• Nearly 40% of U.S. adults have never had a permanent tooth extracted because of dental cavities or periodontal disease in 2004, the most recent data available, compared with 30% in 1994.
• Three out of 10 U.S. schoolchildren aged 5 to 17 in 2007 did not miss a single day of school because of illness or injury during the preceding 12 months.
• Hip fractures—which can rob elderly patients of their mobility forever—are down nearly 30% in the U.S. and Canada since 1985, for reasons not completely understood.
• Thanks in part to vaccines, the rate of acute viral hepatitis A dropped 90% between 1995 and 2006, and acute viral hepatitis B dropped 88% from 1982 to 2006, both to record lows. Acute viral hepatitis C is down to 0.03 from 2.4 cases per 100,000 since 1992, though rates have recently plateaued.
• Thanks largely to antiretroviral drugs, U.S. deaths from AIDS dropped 10% from 2006 to 2007, the biggest decline since 1998, and they remain well below the 1995 peak. New cases of AIDS, though static in recent years, also remain well below the 1990s level. Antiretroviral drugs have also helped cut dramatically the number of babies born with HIV in the U.S.; in 2006, there were 28 diagnoses of AIDS among children, down from 195 in 1999.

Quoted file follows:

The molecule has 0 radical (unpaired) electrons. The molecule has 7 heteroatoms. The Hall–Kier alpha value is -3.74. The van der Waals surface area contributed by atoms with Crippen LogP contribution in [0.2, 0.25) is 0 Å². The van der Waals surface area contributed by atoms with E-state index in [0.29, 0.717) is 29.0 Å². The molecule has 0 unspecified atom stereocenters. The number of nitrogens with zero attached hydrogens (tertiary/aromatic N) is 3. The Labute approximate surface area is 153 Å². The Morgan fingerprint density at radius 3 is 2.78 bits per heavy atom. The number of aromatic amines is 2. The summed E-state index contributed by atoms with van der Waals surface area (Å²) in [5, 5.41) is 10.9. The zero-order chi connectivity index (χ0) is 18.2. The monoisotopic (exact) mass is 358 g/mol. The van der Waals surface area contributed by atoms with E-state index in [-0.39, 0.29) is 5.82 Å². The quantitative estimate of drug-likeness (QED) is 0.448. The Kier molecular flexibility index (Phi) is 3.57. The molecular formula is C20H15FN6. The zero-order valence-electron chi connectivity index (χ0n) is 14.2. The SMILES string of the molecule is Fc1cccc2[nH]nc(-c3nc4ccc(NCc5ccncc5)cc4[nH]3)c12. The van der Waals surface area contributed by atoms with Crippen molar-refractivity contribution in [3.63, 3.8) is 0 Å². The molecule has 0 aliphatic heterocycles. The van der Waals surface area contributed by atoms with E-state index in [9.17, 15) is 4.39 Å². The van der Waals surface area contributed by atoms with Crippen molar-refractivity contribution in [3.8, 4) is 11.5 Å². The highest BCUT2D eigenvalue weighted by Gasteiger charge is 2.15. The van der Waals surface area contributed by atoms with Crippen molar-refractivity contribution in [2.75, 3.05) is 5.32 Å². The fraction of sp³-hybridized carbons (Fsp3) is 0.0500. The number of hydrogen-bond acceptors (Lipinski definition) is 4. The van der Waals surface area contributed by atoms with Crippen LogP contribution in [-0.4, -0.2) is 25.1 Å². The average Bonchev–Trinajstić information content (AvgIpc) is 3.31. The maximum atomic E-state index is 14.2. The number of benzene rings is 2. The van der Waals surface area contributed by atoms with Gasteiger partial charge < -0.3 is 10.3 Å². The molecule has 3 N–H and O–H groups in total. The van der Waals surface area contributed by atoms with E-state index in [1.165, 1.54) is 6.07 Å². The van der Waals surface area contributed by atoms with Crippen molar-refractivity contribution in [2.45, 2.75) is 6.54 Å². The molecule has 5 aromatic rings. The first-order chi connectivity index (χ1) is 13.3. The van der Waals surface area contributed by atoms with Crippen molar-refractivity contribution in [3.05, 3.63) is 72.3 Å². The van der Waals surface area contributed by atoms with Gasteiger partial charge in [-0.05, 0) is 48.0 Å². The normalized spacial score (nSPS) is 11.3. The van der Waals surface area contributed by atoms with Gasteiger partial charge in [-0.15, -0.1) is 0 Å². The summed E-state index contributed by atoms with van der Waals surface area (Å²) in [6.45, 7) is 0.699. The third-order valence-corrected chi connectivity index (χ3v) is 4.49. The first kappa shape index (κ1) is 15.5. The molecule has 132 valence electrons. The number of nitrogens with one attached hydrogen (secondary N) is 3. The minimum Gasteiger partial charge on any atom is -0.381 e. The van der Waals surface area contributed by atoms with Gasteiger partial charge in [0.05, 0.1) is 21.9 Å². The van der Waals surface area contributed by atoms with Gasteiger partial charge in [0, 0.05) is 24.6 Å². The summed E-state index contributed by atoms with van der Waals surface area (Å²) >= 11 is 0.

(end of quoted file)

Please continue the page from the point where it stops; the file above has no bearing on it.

World-wide, more than four million people in low- and middle-income countries were receiving antiretroviral therapy for HIV/AIDS at the end of 2008, a 36% increase in one year and a 10-fold increase over five years.
• The proportion of undernourished children world-wide under five years of age declined to 20% in 2005 from 27% in 1990.
• Chalk this one up as an advance for mental health: The U.S. divorce rate dropped by one-third from 1981 to 2008, and is at its lowest level since 1970. This may be due to more couples postponing marriage or to economic constraints, as well as to couples’ determination to stay together.
• From 2006 to 2008, the median percentage of U.S. secondary schools that don’t sell soda rose to 64% from 38%, and those that don’t sell candy or high-fat snacks rose to 64% from 46%, in the 35 states that collect data.
• Around the world, 27% fewer children died before their fifth birthday in 2007 than in 1990, due to greater use of insecticide-treated mosquito nets, better rehydration for diarrhea, and better access to clean water, sanitation and vaccines.